1 5-6lb bone-in or boneless leg of lamb 2 tablespoons finely chopped fresh rosemary 2 tablespoons finely chopped garlic 1 tablespoon olive oil ¼ cup balsamic vinegar salt & pepper to taste
Make a dozen or so shallow slits in the meat and massage the balsamic vinegar into the meat. Make a paste with the rosemary, garlic, olive oil and seasonings and rub into the meat let the meat marinate for several hours or overnight if possible. Pre-heat the oven to 450 degrees Broil or Top Heat mode. Thread the lamb onto the skewer and roast for 20-30 minutes on high heat until the meat is nicely browned. Lower the heat to 350 for the remainder of the cooking time. Allow the meat to rest for 15-20 minutes before carving.
Post by carnation037 on Jan 25, 2003 16:07:30 GMT -6
Double Cut Pork Chops
4 double cut pork chops 1 cup apple juice 3 whole small red onions 1 teaspoon dried thyme salt & pepper to taste
Soak the pork chops and peeled onions in the apple juice overnight or for several hours. Pre-heat the oven to 400 degrees Broil or Top Heat mode. Season the chops with salt pepper and thyme and thread onto the skewer, placing the onions tightly between the pork chops. Roast at 400 degrees for 15 to 20 minutes until the chops a nicely browned. These are delicious served with some sautéed red cabbage and apples.
Post by carnation037 on Feb 8, 2003 19:33:25 GMT -6
This tasty chicken recipe calls for rotisserie cooking, but you can also barbeque it using the indirect cooking method, or even put it in the oven. Enjoy!
Five Spice Rotisserie Chicken
1, 3 to 3 1/2 pound (1.35 to 1.6 kg) whole chicken 2 to 3 teaspoons (10 to 15 ml) five spice powder 2 tablespoons (30 ml) soy sauce 1 tablespoon (15 ml) cooking oil 1 clove garlic, minced Cooked rice (optional) 2 tablespoons (30 ml) snipped fresh cilantro (optional)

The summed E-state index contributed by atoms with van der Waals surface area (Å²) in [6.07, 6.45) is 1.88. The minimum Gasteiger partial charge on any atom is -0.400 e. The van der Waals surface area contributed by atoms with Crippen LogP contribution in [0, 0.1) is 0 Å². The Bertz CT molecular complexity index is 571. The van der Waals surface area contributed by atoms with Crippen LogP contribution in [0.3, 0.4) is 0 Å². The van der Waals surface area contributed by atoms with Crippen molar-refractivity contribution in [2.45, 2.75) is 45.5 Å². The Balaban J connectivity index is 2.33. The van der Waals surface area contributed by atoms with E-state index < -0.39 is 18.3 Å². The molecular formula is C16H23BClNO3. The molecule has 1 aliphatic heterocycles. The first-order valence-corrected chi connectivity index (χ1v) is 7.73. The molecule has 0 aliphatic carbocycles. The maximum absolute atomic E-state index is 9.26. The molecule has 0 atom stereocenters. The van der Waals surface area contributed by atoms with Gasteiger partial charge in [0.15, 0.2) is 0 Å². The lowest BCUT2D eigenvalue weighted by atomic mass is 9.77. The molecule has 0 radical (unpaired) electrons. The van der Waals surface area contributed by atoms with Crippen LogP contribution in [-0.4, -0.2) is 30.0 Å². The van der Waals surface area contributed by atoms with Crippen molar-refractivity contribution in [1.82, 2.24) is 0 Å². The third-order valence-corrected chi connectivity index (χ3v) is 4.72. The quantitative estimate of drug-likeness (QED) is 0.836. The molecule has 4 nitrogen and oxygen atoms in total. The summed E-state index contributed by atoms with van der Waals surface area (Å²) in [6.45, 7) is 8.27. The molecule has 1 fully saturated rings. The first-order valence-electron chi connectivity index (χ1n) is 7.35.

Remove neck and giblets from chicken. If desired, sprinkle salt lightly inside the body cavity of the chicken. Starting at the neck on 1 side of the breast, slip your fingers between skin and meat, loosening the skin as you work toward the tail end. Once your entire hand is under the skin, free the skin around the thigh and leg area up to, but not around, the tip of the drumstick. Repeat on the other side of the breast. Rub five-spice powder under the skin directly on meat. Securely fasten opening with wooden toothpicks. Skewer the neck skin to the back.
In a small bowl combine soy sauce, cooking oil and garlic. Lightly brush some of the mixture over chicken.
To mount chicken on spit rod, place one holding fork on rod, tines toward point. Insert rod through chicken, neck end first, pressing tines of holding fork firmly into breast meat. To tie wings, slip a 30-inch (75-cm) piece of 100-percent cotton string under back of chicken; bring ends of string to front, looping around each wing tip. Tie in center of breast, leaving equal string ends. To tie legs, slip a 24-inch (60-cm) piece of string under tail. Loop string around tail, then around crossed legs. Tie very tightly to hold bird securely on spit, again leaving string ends. Pull together the strings attached to wings and legs; tie tightly. Adjust second holding fork and tighten screws. Test the balance; make adjustments as necessary.
For a charcoal grill, arrange medium-hot coals around a drip pan. Test for medium heat above the pan. Attach spit; turn on the motor and lower the grill hood. Let the chicken rotate over the drip pan for 1-1/4 to 1-1/2 hours or until chicken is no longer pink and the drumsticks move easily in sockets, brushing occasionally with soy sauce mixture. [For a gas grill, preheat grill. Reduce heat to medium. Adjust for indirect cooking. Grill as above.) DO NOT baste chicken for the last several minutes of cooking, so that any raw chicken germs will be killed off!
To serve, remove chicken from spit. Cover with foil; let stand for 10 minutes before carving. If desired, serve with rice seasoned with snipped cilantro. Makes 4 servings.